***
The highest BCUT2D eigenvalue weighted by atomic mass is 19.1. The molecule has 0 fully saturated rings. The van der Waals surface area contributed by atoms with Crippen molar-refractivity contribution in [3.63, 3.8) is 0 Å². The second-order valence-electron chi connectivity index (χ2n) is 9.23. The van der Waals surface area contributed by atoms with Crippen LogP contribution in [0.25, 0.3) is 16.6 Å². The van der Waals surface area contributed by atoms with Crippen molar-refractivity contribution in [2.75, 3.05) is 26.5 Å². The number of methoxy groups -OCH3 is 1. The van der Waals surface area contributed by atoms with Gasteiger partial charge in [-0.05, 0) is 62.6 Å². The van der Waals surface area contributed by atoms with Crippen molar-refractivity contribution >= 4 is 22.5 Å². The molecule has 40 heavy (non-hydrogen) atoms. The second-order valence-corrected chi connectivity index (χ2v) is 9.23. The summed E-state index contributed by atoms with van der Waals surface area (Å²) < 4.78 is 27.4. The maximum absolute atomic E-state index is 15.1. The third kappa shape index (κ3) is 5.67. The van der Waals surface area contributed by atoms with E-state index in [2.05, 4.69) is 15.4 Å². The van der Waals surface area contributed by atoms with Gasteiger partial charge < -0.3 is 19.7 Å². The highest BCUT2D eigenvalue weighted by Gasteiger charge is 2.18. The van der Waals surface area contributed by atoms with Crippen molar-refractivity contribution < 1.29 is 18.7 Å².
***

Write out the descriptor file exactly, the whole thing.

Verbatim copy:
The highest BCUT2D eigenvalue weighted by atomic mass is 19.1. The molecule has 0 fully saturated rings. The van der Waals surface area contributed by atoms with Crippen molar-refractivity contribution in [3.63, 3.8) is 0 Å². The second-order valence-electron chi connectivity index (χ2n) is 9.23. The van der Waals surface area contributed by atoms with Crippen LogP contribution in [0.25, 0.3) is 16.6 Å². The van der Waals surface area contributed by atoms with Crippen molar-refractivity contribution in [2.75, 3.05) is 26.5 Å². The number of methoxy groups -OCH3 is 1. The van der Waals surface area contributed by atoms with Gasteiger partial charge in [-0.05, 0) is 62.6 Å². The van der Waals surface area contributed by atoms with Crippen molar-refractivity contribution >= 4 is 22.5 Å². The molecule has 40 heavy (non-hydrogen) atoms. The second-order valence-corrected chi connectivity index (χ2v) is 9.23. The summed E-state index contributed by atoms with van der Waals surface area (Å²) < 4.78 is 27.4. The maximum absolute atomic E-state index is 15.1. The third kappa shape index (κ3) is 5.67. The van der Waals surface area contributed by atoms with E-state index in [2.05, 4.69) is 15.4 Å². The van der Waals surface area contributed by atoms with Gasteiger partial charge < -0.3 is 19.7 Å². The highest BCUT2D eigenvalue weighted by Gasteiger charge is 2.18. The van der Waals surface area contributed by atoms with Crippen molar-refractivity contribution < 1.29 is 18.7 Å².